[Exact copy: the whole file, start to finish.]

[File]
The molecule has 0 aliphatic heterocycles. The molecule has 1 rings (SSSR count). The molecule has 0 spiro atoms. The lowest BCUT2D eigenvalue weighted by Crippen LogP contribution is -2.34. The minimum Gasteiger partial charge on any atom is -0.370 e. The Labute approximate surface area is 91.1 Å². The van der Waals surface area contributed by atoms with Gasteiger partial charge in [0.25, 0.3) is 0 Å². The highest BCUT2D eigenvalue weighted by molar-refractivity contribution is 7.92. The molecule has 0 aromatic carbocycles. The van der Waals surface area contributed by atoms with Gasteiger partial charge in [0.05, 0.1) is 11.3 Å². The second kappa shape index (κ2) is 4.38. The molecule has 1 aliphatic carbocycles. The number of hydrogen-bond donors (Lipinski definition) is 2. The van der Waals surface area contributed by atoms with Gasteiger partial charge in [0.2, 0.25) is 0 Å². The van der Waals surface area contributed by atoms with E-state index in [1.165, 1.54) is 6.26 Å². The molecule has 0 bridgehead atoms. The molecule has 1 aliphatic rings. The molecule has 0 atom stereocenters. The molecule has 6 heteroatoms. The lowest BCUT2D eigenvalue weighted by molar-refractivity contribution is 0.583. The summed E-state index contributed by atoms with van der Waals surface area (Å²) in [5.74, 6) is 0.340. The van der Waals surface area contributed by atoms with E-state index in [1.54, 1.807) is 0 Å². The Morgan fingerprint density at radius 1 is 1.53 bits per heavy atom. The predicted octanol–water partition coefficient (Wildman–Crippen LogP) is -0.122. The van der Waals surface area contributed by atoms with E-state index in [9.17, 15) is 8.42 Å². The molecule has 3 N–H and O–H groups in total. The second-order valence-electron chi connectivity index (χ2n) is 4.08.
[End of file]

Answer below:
The molecule has 0 aliphatic heterocycles. The molecule has 1 rings (SSSR count). The molecule has 0 spiro atoms. The lowest BCUT2D eigenvalue weighted by Crippen LogP contribution is -2.34. The minimum Gasteiger partial charge on any atom is -0.370 e. The Labute approximate surface area is 91.1 Å². The van der Waals surface area contributed by atoms with Gasteiger partial charge in [0.25, 0.3) is 0 Å². The highest BCUT2D eigenvalue weighted by molar-refractivity contribution is 7.92. The molecule has 0 aromatic carbocycles. The van der Waals surface area contributed by atoms with Gasteiger partial charge in [0.05, 0.1) is 11.3 Å². The second kappa shape index (κ2) is 4.38. The molecule has 1 aliphatic carbocycles. The number of hydrogen-bond donors (Lipinski definition) is 2. The van der Waals surface area contributed by atoms with Gasteiger partial charge in [0.2, 0.25) is 0 Å². The van der Waals surface area contributed by atoms with E-state index in [1.165, 1.54) is 6.26 Å². The molecule has 0 bridgehead atoms. The molecule has 1 aliphatic rings. The molecule has 0 atom stereocenters. The molecule has 6 heteroatoms. The lowest BCUT2D eigenvalue weighted by molar-refractivity contribution is 0.583. The summed E-state index contributed by atoms with van der Waals surface area (Å²) in [5.74, 6) is 0.340. The van der Waals surface area contributed by atoms with E-state index in [1.54, 1.807) is 0 Å². The Morgan fingerprint density at radius 1 is 1.53 bits per heavy atom. The predicted octanol–water partition coefficient (Wildman–Crippen LogP) is -0.122. The van der Waals surface area contributed by atoms with E-state index in [9.17, 15) is 8.42 Å². The molecule has 3 N–H and O–H groups in total. The second-order valence-electron chi connectivity index (χ2n) is 4.08.